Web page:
Learn About the Zero Money Down Mortgage Loans That Can Land You a Home Sooner Than You Ever Thought Possible
Written by: Best-Internet-Mortgage-Loans.com
The allure of being able to buy a home with "Zero Money Down" can be pretty strong if you're short on down payment cash. Real Estate investors who buy homes and flip them for a profit are also attracted to these types of loans because they reduce the amount of capital that is tied up in their property portfolio.
Is this a case of "Sounds too good to be true?"
These types of loans are written every day. Let's take a look and see if one of these zero money down mortgage programs is a fit for your home buying needs.
The100% Loan with PMI
Mortgage down payments are necessary buffers used by lenders to protect themselves from potential loss due to the costs of foreclosing a property in case of loan default. A 20% down payment is considered sufficient protection, and is therefore the industry standard. Any amount less than that will require some other method to reduce the lender's risk.
One such method is private mortgage insurance, or PMI, which is paid by the borrower for insuring the lender against loss. You will have to pay it until you have built up 20% equity in your home.
When obtaining this type of no money down loan, you are simply taking out a mortgage loan for 100% of the home's cost and paying PMI.
The 2/28 or 3/27 Loan
If you decide to take a 100% loan, you may be restricted to 2/28, 3/27 or similar loans, especially if you have low FICO scores or have been determined to be a sub-prime borrower for any reason. Depending upon whether it's a 2/28 or 3/27 loan, the interest rate is fixed for the first two or three years and then is variable for the remaining life of the loan. Loans in which the interest rate is fixed for a number or years and then becomes variable rate are also known as hybrid loans.
If your FICO scores or whatever conditions caused you to be classified as sub-prime can be remedied during the fixed interest rate period, then you can apply for a more conventional mortgage before the variable rate period starts.
The 80/20 Mortgage
This is one of the most common programs and it works like this: The lender writes you a mortgage for 80% of the selling price of the home and then either the same or an affiliated lender writes you a second mortgage for the remaining 20% of the home's value.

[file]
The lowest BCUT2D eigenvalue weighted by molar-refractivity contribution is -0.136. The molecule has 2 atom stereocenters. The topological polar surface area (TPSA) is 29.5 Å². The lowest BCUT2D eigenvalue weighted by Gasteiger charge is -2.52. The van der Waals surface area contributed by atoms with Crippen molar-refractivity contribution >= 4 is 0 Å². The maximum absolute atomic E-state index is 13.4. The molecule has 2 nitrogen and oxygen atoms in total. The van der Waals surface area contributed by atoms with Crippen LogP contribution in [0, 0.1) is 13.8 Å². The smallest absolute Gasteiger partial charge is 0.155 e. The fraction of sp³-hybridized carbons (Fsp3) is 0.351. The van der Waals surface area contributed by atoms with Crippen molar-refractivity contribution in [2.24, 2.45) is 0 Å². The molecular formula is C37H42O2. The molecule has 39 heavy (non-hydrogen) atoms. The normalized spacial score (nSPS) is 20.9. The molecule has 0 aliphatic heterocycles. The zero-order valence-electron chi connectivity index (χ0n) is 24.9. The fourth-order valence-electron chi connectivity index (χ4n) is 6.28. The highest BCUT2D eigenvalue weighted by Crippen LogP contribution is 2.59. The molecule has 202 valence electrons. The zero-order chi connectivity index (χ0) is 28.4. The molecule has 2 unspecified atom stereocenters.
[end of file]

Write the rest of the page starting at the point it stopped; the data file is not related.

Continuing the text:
This is a good solution for avoiding PMI (Personal Mortgage Insurance) payments for borrowers who do not have a 20% down payment available.
One of the down sides of this solution is that you usually have to pay two sets of closing costs, but those costs will still be far below what a typical 20% down payment runs.
In most cases your combined monthly payments won't be significantly higher than they would be with a conventional loan although you will end up paying a slightly higher interest rate on the second mortgage. However, in many instances the specifics of a 80/20 loan deal make it cheaper than taking a single mortgage and paying PMI.
This is the least complicated loans because it only requires one lender to write one loan for 100% of the home's selling price.
The interest rates can be significantly higher than with the 80/20 loan plus you will have to pay PMI until you have built up 20% equity in your home.
If you are an honorably discharged veteran of the United States Armed Forces then a VA (Veteran's Administration) loan offers 100% financing without incurring the penalty of having to pay PMI.
Lenders who participate in VA loan programs have less stringent qualification requirements because the U.S. Government is guaranteeing the borrower's performance. This means that borrowers who might not otherwise qualify for a mortgage can get qualified with a VA loan.
Other No Money Down Alternatives
There are other government loan programs which can get you into a home with no down payment if you qualify for the terms and conditions. For example, if you are buying a home in a rural area then you may qualify for a USDA Rural Housing loan program.
The American Dream Down Payment Initiative law was recently signed by President Bush and it offers another avenue into home ownership. There are some qualification requirements including that you be a first-time home buyer who is purchasing single-family housing that you intend to live in. The term "single-family" includes conventional one-family housing, a condominium or co-op, as well as a pre-manufactured or mobile home.
Even though the law says that you have to be a "first time home buyer", the actual definition states that a first-time home buyer can be a person or married couple who have not owned their own home during the three years prior to applying for a loan through the program.
The Federal Housing Administration (FHA) offers low income first time home buyers the chance for home ownership with just a 3% down payment. They have the resources available to steer the borrower towards other Government "down payment assistance programs" which can end up resulting in a zero money down loan in the end.
HUD is in the process of getting a true "Zero Down" program launched and it is expected to become available during 2005 if Congress passes the legal changes required to make it law. Not only does HUD want to offer Zero Down loans, but they want to allow the borrower to roll some of the closing costs into the loan up to a maximum loan value of 103% of the selling price.
Many State and local/county governments also offer first-time home buyers and other targeted groups the opportunity to participate in programs which offer no money down loans.
Your best bet for finding any zero down programs is to do some research yourself and enlist the aid of a mortgage broker who specializes in zero money down mortgage programs.
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